Portraits of Wildflowers

Perspectives on Nature Photography

American Elm Survivor Tree

with 16 comments

We drove up to Oklahoma City on April 19th and learned after we arrived that the date marked the 22nd anniversary of the terrorist bombing there. That afternoon we walked the grounds of the Oklahoma City National Memorial and saw the decorations that had been placed on all the chairs in the Field of Empty Chairs. The next day we visited the indoor museum, and after emerging I photographed an American elm, Ulmus americana, that has come to be known as the Survivor Tree. Heavily damaged, the elm managed to stay alive; it even bloomed the next year and has done so every year since then. You can hear/read more in an NPR interview.

© 2017 Steven Schwartzman

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Written by Steve Schwartzman

May 14, 2017 at 4:53 AM

Posted in nature photography

Tagged with , , ,

16 Responses

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  1. there’s hope for the tree~I came across one at Grant Woods last summer. as for humans…

    melissabluefineart

    May 14, 2017 at 6:43 AM

  2. We visited that site a few years ago. It was a well done and very moving experience.

    Jim R

    May 14, 2017 at 9:20 PM

    • Agreed. I was impressed with how well and how quickly the investigators pieced together what had happened, following evidence to various places around the country. I was also surprised to find the getaway car inside the museum.

      Steve Schwartzman

      May 14, 2017 at 9:53 PM

  3. I’ve heard of the tree, of course, but i don’t remember seeing a photo of it. I’ve often seen the chairs, and sometimes a photo of the museum, but not the tree.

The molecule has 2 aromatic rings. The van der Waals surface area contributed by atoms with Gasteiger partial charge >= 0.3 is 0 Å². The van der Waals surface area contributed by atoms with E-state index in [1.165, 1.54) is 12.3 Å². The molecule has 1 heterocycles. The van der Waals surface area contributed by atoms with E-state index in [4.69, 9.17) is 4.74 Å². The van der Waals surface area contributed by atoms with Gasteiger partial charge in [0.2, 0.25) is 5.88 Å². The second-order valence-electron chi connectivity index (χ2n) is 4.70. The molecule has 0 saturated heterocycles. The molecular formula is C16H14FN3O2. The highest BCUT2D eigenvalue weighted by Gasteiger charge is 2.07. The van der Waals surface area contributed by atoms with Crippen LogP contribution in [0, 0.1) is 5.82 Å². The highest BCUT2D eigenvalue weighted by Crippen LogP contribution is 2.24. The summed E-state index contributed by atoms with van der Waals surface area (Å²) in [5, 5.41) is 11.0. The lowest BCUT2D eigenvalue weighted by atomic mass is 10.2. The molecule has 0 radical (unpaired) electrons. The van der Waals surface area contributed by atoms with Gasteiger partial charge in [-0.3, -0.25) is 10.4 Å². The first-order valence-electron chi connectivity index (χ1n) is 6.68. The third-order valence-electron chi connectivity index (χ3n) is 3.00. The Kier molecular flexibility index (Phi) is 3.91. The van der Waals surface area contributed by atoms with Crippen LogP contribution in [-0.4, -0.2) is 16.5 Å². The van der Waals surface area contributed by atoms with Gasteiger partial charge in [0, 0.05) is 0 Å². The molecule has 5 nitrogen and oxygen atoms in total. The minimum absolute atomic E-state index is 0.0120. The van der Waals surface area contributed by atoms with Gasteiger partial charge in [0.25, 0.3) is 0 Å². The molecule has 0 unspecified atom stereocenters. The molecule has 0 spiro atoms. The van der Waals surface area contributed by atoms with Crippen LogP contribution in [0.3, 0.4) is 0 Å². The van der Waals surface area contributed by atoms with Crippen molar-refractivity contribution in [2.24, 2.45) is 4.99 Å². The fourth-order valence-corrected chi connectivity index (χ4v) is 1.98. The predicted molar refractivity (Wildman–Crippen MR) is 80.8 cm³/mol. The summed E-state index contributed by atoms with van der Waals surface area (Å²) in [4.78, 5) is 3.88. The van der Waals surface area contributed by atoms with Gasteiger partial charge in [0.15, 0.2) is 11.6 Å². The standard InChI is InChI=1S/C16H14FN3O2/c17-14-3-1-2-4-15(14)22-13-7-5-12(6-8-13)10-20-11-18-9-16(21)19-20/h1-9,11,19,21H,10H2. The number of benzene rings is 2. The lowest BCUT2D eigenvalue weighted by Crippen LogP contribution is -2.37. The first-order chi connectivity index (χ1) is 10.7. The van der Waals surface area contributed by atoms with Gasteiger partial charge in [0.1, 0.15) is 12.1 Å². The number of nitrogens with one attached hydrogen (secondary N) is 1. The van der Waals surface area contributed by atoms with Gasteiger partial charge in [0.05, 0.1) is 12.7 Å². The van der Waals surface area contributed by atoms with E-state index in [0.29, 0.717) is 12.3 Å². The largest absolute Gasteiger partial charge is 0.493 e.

The view up through the leaves is beautiful. Whether this is the species of elm we had in our front yard, I can’t say. But the light coming through the leaves certainly is familiar, and the close view of leaves that I found is similar. It’s always inspiring to see such survival and regrowth.

    shoreacres

    May 14, 2017 at 9:32 PM

    • If I’d heard of the tree, I didn’t remember it, so everything about it, including the experience of standing under its branches, was new to me.

      As much as I didn’t care to shoot up into the white sky, at least the light passing through differing numbers of leaves and leaves at differing angles created pleasantly varying shades of green, especially in the upper left portion of this photograph. In a few other pictures I aimed up into the branches, so the multiple shades of green were more prominent. Those photographs, however, didn’t include the trunk, so I went with this picture.

      Steve Schwartzman

      May 14, 2017 at 10:01 PM

  4. Nice, I just *knew* that species wasn’t really extinct. Is there another…somewhere? It takes two.

    Robert Cox

    May 15, 2017 at 12:26 PM

    • While many American elms have succumbed to Dutch elm beetles, this tree species isn’t close to extinction. The particular American elm shown here in Oklahoma City might have succumbed to a proposed cutting-down to retrieve criminal evidence, but people eventually realized that was a bad idea and let the tree stand as a memorial.

      Steve Schwartzman

      May 15, 2017 at 1:11 PM

  5. What a gorgeous way to photograph that tree! Beautiful contrast between bark and leaf, and the colors, the diagonal – love it.

    bluebrightly

    May 21, 2017 at 12:09 PM


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